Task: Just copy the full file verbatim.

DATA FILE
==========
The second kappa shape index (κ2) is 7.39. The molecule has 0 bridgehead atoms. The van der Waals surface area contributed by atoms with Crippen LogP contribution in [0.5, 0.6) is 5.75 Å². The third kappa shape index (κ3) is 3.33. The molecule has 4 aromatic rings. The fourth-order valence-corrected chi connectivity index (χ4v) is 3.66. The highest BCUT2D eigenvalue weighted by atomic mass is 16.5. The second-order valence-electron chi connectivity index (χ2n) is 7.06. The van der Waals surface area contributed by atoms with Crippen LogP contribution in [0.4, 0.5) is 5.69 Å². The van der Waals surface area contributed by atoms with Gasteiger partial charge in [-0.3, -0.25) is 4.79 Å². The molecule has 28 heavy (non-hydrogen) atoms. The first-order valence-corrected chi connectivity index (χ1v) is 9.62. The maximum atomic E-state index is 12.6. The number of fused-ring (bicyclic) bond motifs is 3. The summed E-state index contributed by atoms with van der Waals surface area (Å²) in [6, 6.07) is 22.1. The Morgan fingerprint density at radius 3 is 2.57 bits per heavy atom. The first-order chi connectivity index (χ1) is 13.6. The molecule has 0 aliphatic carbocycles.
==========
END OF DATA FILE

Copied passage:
The second kappa shape index (κ2) is 7.39. The molecule has 0 bridgehead atoms. The van der Waals surface area contributed by atoms with Crippen LogP contribution in [0.5, 0.6) is 5.75 Å². The third kappa shape index (κ3) is 3.33. The molecule has 4 aromatic rings. The fourth-order valence-corrected chi connectivity index (χ4v) is 3.66. The highest BCUT2D eigenvalue weighted by atomic mass is 16.5. The second-order valence-electron chi connectivity index (χ2n) is 7.06. The van der Waals surface area contributed by atoms with Crippen LogP contribution in [0.4, 0.5) is 5.69 Å². The van der Waals surface area contributed by atoms with Gasteiger partial charge in [-0.3, -0.25) is 4.79 Å². The molecule has 28 heavy (non-hydrogen) atoms. The first-order valence-corrected chi connectivity index (χ1v) is 9.62. The maximum atomic E-state index is 12.6. The number of fused-ring (bicyclic) bond motifs is 3. The summed E-state index contributed by atoms with van der Waals surface area (Å²) in [6, 6.07) is 22.1. The Morgan fingerprint density at radius 3 is 2.57 bits per heavy atom. The first-order chi connectivity index (χ1) is 13.6. The molecule has 0 aliphatic carbocycles.